No one will willingly admit to suicidal ideation – the intense obsession with the thoughts of death. This is not necessarily the thoughts of taking one’s life but it’s often seen as the way out. I have found this to be the deepest and most difficult aspect of depression – I call this deep thinking; what else can it be?
I think it’s natural to think, no pun intended. If not, we will not be called rational. How did I fall into this hole – this black hole of the mind? I will never know or understand but one thing is crystal clear, I have always been under pressure for the greater part of my life. The pressure to conform to a stereotype, the pressure to be a smart kid especially when I was younger, to be smart like my siblings. I know what it means to be a failure and to be called a failure so I’ve always wanted to be the best, to be successful in everything. I’ve never cherished praise or adulations but to be left alone and still be seen as the best. I’ve always wanted to be seen as a genius even in failure.
I have not really slept for the best part of a decade. I have been fantasising with being successful for the best part of 15 years. I have always wanted to create the kind of life and living I never truly had. Now that I have a semblance of what I wanted, now is when the black hole feels at its widest and deepest. I can’t fathom it.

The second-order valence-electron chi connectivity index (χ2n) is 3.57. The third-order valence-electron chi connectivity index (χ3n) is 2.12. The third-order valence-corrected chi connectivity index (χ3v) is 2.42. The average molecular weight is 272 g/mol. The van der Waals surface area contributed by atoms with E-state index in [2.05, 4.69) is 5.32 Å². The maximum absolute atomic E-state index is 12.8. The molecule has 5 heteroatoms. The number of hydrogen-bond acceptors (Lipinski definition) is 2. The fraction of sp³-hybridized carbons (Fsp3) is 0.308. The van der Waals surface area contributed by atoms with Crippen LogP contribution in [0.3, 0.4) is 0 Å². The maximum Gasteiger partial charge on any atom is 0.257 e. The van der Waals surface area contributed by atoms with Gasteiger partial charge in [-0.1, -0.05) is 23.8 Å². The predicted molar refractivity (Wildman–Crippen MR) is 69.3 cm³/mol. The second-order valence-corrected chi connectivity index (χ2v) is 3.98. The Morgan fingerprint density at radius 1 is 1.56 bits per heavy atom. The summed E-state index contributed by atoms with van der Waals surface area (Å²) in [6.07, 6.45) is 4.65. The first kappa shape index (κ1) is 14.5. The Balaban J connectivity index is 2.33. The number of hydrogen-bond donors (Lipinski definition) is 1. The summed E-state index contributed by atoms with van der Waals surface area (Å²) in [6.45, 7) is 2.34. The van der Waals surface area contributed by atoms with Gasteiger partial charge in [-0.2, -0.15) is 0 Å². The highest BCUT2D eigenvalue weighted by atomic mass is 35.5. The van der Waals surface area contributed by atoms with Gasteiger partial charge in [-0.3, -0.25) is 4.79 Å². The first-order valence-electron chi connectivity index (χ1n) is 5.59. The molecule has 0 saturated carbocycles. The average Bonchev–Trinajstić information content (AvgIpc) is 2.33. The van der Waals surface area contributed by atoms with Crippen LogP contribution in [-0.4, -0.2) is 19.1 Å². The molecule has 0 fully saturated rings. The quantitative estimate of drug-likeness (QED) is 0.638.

It is said that courage is not the absence of fear. I don’t know if I am afraid or not but I feel vulnerable and incapable of helping myself. Yet I don’t think I have failed, at least not to those close and dear to me. I feel I’ve done my absolute best and just want to check out.
I have suffered illnesses and sleeplessness; I still experience these. These are merely the symptoms of the depression I suffer from. Even migraine seems to be ever present.
Am I tired? Yes, seriously. Am I vulnerable? Yes, absolutely. Am I a weakling? Yes, completely. Yet I will never want to piggyback on the strength of another man. This is a simple case of not wanting to be disappointed and I’m not one for being a burden.
There’s a space I want to occupy, that unique essence of being free and unencumbered.
I beg your indulgence to contradict myself. Life is full of various pressure and my greatest is to pay my rent and other bills. The pressure to succeed has been with me for so long it doesn’t feel like pressure anymore.
Don’t ask me about love and loving. I know what they mean and how they feel but they don’t motivate me. They feel like massive burdens.
Help me to ponder my existence. Allow me to moan about the failure of a past life. Teach me nothing. I am not inclined to learn, not for a simple mind but a bleak mind. I can teach you a thing or two. I can teach sadness and a sorrowful existence. I am a master but don’t follow my lead. I persistently summon blackness from the depth of a place I know nothing about.
I wrote the above piece when I was going through a depressing time. I actually spent a lot of time writing my thoughts down in poems and proses. I hope the above is able to shed some light into my thoughts during those times. Yes, depression, the essence of this article.